ABLE Act To Allow Tax-Free Savings Accounts For Disability Expenses
By the end of 2016, Pennsylvanians should be able to set aside money in tax-exempt savings accounts to spend on the wide range of expenses brought on by disabilities.
The new Pennsylvania Achieving a Better Life Experience Act, also called ABLE, allows family members to contribute up to $14,000 total per year into an “ABLE account,” which is modeled after the Section 529 accounts that parents can use to set aside pre-tax savings for their children’s college bills.
Nancy Murray of Achieva, a Pennsylvania-based disability advocacy organization, said the expenses permitted under the new law include both everyday costs and disability-specific needs.
“Just like folks without disabilities, when it comes to needing funds for housing, transportation and education, but it’s also going to take care of things like hearing aids and eyeglasses and assistive technology,” Murray said. “Many, many people with disabilities rely on iPads and speech-generating devices to communicate … and they’re very, very expensive.”
Up to $100,000 of ABLE savings will be exempt from the eligibility requirements imposed by Social Security and medical assistance programs. The “means-tested” calculations currently used for those government assistance programs currently cap a person’s assets at $2,000.
“Means-tested means that really, the person is going to be relegated to a poverty level, and when you are at a poverty level, it’s going to be really hard to save money,” Murray said.
However, Murray noted that a person is currently only eligible for an ABLE account if their disability started at or before the age of 26.
“If all of a sudden you and your husband are 60 and your son is returning home at the age of 30 having been injured in a conflict, well, your life is now changed for the rest of time too,” Murray said. “Those families are going to need support just like the families of children with Down’s Syndrome do.”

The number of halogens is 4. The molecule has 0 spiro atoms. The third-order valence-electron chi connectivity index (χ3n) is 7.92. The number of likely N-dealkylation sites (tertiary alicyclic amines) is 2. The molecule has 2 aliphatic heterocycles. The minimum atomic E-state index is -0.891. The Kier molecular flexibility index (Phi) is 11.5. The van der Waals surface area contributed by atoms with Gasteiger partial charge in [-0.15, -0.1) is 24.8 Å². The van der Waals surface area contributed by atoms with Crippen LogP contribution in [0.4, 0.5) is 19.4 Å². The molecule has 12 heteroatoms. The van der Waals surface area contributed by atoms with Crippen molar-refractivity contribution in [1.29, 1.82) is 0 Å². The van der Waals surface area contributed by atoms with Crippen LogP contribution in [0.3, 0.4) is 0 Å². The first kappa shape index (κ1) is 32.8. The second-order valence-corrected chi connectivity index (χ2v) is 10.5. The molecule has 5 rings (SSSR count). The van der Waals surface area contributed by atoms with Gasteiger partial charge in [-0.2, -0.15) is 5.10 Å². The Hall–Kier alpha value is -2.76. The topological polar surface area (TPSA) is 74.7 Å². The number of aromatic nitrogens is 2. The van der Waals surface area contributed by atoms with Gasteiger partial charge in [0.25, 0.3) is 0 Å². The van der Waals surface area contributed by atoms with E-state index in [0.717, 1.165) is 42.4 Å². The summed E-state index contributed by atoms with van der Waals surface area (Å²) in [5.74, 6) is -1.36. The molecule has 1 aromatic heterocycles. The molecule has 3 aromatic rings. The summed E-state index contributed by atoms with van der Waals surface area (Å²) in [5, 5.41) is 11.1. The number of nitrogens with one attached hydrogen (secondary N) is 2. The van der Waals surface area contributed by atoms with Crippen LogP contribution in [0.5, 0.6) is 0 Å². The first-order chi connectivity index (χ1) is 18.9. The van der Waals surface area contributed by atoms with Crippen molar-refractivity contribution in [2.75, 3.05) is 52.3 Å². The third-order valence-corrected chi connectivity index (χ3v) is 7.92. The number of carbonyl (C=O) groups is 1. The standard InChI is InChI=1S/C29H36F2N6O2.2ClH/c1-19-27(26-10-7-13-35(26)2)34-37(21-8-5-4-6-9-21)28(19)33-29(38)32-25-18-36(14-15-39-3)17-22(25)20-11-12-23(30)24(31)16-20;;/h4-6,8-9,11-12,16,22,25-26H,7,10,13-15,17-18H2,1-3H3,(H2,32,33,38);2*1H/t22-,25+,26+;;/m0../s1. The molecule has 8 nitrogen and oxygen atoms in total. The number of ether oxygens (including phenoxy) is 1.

She said a bill currently pending in Congress would boost the eligibility age by 20 years. A related bill would allow the individual with a disability to input their own savings into the ABLE account up to $11,700 annually, on top of the existing $14,000 cap.
At a ceremonial signing in Harrisburg on Monday, Governor Tom Wolf called the ABLE Act a, "Small step in the direction of embracing society’s responsibility and society’s self-interest in addressing autism in a fulsome way.”
“When they get to the age that the school system stops caring for them, they don’t have to go into an institution,” Wolf said. “They can actually do this with their families in a family setting, with friends, and live a full life.”
The road to passage for the ABLE Act was paved in large part by U.S. Senator Bob Casey (D-PA), who sponsored the 2014 federal law that legalized tax-exempt disability savings accounts at the state level.
“Many of us just didn’t want to let Sen. Casey down,” Murray said. “He got this through Congress, provided that leadership, and we just wanted his state to be one of the first.”